The club where no one knows your name

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The Independent Online

Only dodgier readers - apparently respectable people who are secretly leading double or even triple lives - will know of the existence of the Liars Club. This unofficial meeting-place for those who have something to hide is unlike most other clubs. Those who belong rarely boast of membership or mention it in their Who's Who entry. Its code is the antithesis of that of the bar in Cheers; here, nobody knows your name.

Only dodgier readers - apparently respectable people who are secretly leading double or even triple lives - will know of the existence of the Liars Club. This unofficial meeting-place for those who have something to hide is unlike most other clubs. Those who belong rarely boast of membership or mention it in their Who's Who entry. Its code is the antithesis of that of the bar in Cheers; here, nobody knows your name.

The club's critics claim that it encourages misbehaviour, while its defenders argue it serves a useful social function. What is certain is that the club has always been hugely popular among those who are running an affair, or enjoy a secret drinking or gambling habit, or simply need, now and then, to be able to get out of reading the children a bedtime story. Once an all-male preserve, the Liars opened its doors to women a few years ago, since when membership has soared.

The club has one rule. Members are required to cover for one another, providing the occasional alibi for an evening or, perhaps, an address for love letters. Recently, a few of the older hands have been discussing a scheme that would save them from the humiliation suffered a few years ago by Nelson Rockefeller - that of dying in the arms of his mistress. An adulterous end to life helps no one, turns the funeral into an embarrassment and tends to cast something of a pall over all that has come before. The new Liars plan would ensure that a distressed lover could put through a quick call to the club, which would then send members around to relocate the body to a more respectable place.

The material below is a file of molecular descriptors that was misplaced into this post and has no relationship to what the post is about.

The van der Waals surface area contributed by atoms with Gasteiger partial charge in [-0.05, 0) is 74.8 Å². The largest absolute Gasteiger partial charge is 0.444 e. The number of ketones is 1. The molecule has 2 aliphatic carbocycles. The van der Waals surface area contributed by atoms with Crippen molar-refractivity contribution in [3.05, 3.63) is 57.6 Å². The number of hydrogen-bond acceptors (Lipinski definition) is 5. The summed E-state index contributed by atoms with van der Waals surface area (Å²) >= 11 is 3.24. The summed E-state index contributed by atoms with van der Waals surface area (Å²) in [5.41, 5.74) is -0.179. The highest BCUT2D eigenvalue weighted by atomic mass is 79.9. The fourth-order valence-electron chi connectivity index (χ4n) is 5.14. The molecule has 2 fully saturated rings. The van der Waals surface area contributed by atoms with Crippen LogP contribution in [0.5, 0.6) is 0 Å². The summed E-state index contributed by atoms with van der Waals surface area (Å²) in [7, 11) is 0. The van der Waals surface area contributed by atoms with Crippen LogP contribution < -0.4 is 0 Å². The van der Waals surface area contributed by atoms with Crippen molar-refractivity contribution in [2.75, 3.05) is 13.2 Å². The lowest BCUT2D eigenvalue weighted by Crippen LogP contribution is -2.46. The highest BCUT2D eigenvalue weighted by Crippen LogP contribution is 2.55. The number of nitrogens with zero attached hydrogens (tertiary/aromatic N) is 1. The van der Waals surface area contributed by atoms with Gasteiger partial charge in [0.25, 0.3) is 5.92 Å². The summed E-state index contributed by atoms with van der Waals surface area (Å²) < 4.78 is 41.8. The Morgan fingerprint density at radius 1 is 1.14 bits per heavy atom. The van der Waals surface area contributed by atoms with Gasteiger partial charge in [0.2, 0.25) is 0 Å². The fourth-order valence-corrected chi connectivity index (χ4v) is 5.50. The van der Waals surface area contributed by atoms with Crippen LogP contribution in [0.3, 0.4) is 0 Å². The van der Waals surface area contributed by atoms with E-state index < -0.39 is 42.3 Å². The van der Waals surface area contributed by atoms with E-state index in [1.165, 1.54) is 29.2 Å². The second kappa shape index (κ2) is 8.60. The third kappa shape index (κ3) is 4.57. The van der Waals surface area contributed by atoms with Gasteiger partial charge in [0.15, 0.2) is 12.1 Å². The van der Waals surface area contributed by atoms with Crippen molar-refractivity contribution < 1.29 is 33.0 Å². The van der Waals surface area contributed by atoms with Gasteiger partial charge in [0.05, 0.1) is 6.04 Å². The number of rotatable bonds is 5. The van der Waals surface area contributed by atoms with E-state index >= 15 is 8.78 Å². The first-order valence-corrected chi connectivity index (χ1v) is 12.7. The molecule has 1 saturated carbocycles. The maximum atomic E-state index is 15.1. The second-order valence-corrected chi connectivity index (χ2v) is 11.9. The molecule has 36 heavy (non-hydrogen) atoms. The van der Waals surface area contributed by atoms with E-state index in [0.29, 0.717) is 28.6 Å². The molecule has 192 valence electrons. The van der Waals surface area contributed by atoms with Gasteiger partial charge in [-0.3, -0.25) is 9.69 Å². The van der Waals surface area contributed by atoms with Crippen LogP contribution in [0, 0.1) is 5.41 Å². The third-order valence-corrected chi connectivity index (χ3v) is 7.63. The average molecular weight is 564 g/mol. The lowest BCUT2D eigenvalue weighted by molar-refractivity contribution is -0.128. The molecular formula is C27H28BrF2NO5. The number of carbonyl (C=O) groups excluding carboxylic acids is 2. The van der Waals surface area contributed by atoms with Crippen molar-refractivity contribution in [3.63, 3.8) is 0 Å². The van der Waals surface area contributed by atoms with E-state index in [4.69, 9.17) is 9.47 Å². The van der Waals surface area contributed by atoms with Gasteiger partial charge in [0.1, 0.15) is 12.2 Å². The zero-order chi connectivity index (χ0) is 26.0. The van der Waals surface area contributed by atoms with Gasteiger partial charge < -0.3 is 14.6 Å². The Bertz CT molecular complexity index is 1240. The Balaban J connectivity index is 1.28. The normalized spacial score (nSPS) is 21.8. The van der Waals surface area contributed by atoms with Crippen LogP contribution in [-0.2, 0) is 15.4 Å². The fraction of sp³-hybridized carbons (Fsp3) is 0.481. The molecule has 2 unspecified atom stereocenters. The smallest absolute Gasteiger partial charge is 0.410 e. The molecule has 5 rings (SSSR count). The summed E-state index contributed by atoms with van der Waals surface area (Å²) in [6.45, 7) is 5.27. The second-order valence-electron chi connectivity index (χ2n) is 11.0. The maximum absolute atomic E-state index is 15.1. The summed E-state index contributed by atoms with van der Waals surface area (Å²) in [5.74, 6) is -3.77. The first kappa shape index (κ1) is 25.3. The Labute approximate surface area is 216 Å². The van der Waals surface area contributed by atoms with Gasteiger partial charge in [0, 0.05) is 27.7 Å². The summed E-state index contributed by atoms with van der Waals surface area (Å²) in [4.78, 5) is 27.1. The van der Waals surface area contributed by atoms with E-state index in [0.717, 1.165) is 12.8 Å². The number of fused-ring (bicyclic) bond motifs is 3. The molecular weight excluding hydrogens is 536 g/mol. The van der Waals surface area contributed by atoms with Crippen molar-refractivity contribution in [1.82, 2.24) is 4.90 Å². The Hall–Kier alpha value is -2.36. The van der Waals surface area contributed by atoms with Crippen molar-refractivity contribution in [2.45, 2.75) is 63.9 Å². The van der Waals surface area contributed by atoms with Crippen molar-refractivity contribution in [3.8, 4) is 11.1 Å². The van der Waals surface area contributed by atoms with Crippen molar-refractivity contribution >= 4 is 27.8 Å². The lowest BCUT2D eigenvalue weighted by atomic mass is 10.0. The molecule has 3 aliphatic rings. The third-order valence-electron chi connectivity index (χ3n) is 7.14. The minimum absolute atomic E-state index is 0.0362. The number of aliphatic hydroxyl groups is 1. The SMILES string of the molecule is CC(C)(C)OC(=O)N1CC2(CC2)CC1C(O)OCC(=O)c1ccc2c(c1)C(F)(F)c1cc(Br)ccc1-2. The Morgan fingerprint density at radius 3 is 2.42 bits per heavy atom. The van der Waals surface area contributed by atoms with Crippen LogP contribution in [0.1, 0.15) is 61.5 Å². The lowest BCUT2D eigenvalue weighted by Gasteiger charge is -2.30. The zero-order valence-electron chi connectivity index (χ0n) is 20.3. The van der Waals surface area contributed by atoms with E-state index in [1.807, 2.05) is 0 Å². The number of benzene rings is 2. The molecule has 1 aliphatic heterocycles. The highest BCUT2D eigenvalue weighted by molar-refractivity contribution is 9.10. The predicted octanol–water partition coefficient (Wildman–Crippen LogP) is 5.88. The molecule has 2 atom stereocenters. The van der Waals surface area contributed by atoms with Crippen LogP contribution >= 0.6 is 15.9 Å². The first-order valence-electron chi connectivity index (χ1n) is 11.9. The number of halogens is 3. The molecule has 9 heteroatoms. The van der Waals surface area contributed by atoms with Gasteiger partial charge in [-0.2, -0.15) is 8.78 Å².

In the interest of research, I visited the Liars last week to find out how members are reacting to the news that deception has recently become even more sophisticated and professionalised. According to an article in The New York Times, something called "an alibi and excuses club" has proved extremely popular among mobile phone users, first in Germany and now in America.

Someone in need of an excuse sends out a cry for help in the form of a text to fellow club members. The alibis can vary wildly in importance. A man needed someone to ring his wife pretending to be his boss so he could sit in a bar watching a football game. A woman who had become pregnant while her husband was serving in Iraq was looking for an excuse. A stranger from the club, which has almost 4,000 members, then volunteers to make a call, impersonating a boss/friend/business partner before disappearing back into cyberspace.

A simpler form of deception, which avoids depending on a cooperative stranger, is also now on the market. Companies have started manufacturing sound effects for mobile phones to allow callers to disguise their whereabouts. With these devices, you can ring the office in the morning from your bed with traffic-jam noises in the background; or for those wishing to throw a sickie, a rasping cough is on offer. Using these devices is "not necessarily malicious or nefarious," a sound effect maker has commented. "It lets you control your environment."

The reaction to these developments at the Liars Club was unsurprisingly upbeat. "It's a great breakthrough," said one member. "Not so long ago, lying was seen as a sign of being morally dysfunctional, even sleazy. Now everyone's at it. If you have a double life, it is accepted you are having double the fun. It's positively stylish."

I suggested that once fake background noises on a telephone were regarded as controlling your environment, morality was on a slippery slope.

The Liar smiled knowingly. "The slippery slope is where some of the most interesting things happen," he said.

Miles Kington is away

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